Building a better world through policy


Helping children and families thrive. Preventing gun violence. Bridging the racial wealth gap for Black Americans. Three Sanford researchers continue to lead these fields with decades of research and innovative solutions.

For more than 40 years, Kenneth Dodge has examined one of the most critical issues in the world: how to foster healthy environments for children to thrive, grow and succeed. Dodge’s work has positively impacted the lives of children and families.

In 2022, the National Institutes of Health (NIH) announced it would empower Dodge with a MERIT Award worth more than $8 million to study how to prepare families and children, from pregnancy to kindergarten, for academic and social success.

The prestigious award, chosen through a rigorous review process, will support five years of research and the opportunity to extend funding for an additional five years.

Dodge, with Ben Goodman, a research scientist at the Sanford School, and Professor Debra Best of Duke’s Department of Pediatrics, have created a novel program of family primary care. This comprehensive initiative works with families across the lifespan of pregnancy through kindergarten matriculation.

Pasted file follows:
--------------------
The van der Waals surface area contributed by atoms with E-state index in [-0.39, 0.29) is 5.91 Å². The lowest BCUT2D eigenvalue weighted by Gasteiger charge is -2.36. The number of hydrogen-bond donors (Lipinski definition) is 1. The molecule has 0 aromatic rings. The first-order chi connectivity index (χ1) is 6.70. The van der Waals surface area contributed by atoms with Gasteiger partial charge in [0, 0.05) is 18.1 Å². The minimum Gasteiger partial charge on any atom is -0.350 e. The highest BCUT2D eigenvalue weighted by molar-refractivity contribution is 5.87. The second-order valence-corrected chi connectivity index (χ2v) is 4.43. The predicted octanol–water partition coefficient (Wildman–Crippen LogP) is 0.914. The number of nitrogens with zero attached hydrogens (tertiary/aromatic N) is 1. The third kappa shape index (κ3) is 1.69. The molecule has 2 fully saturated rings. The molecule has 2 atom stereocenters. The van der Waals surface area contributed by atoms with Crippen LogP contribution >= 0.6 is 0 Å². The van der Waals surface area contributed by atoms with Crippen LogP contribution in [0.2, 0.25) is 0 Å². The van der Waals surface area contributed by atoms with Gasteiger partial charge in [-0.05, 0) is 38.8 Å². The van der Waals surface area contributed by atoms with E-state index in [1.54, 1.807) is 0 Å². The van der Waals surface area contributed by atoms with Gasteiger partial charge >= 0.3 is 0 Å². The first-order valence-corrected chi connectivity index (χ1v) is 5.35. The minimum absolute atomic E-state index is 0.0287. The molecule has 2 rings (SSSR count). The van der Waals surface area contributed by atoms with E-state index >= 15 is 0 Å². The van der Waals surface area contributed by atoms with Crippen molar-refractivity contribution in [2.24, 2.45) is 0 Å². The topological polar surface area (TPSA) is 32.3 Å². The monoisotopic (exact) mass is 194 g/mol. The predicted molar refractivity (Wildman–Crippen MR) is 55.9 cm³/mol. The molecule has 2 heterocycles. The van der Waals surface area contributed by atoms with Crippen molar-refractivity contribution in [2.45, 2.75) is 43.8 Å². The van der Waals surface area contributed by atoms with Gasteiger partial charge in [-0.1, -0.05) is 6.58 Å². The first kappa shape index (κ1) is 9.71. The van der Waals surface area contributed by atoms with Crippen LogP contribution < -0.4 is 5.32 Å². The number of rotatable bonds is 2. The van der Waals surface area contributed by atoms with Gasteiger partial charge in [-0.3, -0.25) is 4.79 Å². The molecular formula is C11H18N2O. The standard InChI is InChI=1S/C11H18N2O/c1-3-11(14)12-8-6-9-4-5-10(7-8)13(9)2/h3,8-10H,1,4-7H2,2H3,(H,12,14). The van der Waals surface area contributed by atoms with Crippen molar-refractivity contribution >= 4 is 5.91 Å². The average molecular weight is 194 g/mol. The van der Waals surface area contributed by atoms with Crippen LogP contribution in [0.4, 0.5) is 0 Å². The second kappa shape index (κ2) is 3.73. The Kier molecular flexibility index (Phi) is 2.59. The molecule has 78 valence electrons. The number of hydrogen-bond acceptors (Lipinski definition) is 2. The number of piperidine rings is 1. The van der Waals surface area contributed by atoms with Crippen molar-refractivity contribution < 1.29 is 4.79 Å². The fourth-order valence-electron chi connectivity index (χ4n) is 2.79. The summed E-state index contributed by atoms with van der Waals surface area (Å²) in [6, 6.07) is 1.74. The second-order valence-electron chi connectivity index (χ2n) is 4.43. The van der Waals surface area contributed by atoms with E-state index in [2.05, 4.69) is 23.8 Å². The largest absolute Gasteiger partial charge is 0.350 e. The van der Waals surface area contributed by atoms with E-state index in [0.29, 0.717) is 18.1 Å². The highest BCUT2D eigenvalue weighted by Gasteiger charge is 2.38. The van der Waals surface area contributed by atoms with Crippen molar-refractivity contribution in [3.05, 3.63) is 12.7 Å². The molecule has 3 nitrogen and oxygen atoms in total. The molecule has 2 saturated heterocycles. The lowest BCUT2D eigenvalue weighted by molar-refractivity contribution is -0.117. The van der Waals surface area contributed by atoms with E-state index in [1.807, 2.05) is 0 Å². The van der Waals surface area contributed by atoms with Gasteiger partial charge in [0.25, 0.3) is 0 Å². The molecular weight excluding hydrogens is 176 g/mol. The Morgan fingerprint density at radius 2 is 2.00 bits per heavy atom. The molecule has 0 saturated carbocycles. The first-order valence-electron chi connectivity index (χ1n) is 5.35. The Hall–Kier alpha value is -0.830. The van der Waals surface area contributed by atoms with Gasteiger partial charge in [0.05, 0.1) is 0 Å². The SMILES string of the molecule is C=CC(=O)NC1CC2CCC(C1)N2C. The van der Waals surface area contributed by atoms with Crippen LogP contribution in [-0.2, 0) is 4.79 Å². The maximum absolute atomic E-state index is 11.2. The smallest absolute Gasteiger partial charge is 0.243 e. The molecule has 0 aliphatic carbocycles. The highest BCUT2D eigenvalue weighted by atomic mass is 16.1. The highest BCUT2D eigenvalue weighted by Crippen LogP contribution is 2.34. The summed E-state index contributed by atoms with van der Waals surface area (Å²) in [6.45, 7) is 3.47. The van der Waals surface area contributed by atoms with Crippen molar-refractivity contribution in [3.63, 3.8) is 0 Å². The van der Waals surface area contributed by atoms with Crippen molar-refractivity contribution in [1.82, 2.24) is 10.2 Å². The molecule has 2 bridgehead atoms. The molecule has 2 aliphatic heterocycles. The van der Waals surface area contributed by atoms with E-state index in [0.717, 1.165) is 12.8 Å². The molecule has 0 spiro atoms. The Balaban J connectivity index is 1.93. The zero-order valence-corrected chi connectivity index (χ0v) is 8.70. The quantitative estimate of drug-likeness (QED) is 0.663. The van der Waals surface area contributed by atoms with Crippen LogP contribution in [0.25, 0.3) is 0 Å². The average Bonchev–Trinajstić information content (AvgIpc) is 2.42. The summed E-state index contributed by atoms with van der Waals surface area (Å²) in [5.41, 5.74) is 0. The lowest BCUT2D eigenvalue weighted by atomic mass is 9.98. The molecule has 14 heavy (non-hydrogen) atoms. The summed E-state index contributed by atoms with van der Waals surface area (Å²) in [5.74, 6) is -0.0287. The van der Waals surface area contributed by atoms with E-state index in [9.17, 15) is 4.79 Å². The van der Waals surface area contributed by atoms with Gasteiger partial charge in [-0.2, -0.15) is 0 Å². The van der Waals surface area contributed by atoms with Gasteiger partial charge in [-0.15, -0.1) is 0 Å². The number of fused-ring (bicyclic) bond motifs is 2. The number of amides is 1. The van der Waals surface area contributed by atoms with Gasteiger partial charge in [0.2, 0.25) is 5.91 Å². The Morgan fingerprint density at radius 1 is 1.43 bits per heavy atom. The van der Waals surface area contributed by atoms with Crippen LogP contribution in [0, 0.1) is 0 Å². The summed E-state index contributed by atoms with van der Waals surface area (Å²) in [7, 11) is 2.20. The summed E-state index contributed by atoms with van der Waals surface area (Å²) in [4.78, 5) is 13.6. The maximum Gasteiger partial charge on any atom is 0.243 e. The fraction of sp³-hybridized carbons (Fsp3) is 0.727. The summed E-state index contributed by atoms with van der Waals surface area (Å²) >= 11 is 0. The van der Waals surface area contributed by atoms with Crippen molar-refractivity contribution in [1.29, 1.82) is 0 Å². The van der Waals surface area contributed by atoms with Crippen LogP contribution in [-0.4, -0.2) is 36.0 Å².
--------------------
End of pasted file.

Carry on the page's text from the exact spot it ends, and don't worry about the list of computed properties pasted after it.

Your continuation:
Through previous research, Dodge has found that life success is better predicted by early social and emotional competence than standard test scores. With that knowledge, Dodge has created and tested classroom curricula in social-emotional learning (SEL) and intensive early-intervention programs.

His groundbreaking research spotlights a consistent point: learning starts at birth, and waiting until public education starts puts children at a disadvantage.

Further supporting families through his work, Dodge created Out of Durham Connects in 2008 and a larger program that grew out of it called Family Connects International. The research-based, universal nurse home visiting program for newborns aims to prevent child abuse. The program has been shown to reduce community-level child abuse rates by one-third. It is now being disseminated nationwide through an independent nonprofit organization. The state of Oregon established a Universal Home Visiting program modeled on Family Connects.

Dodge’s work for children and families showcases Sanford’s strength in social policy, as does another major award received by another faculty member for his research on one of the most urgent issues of our time.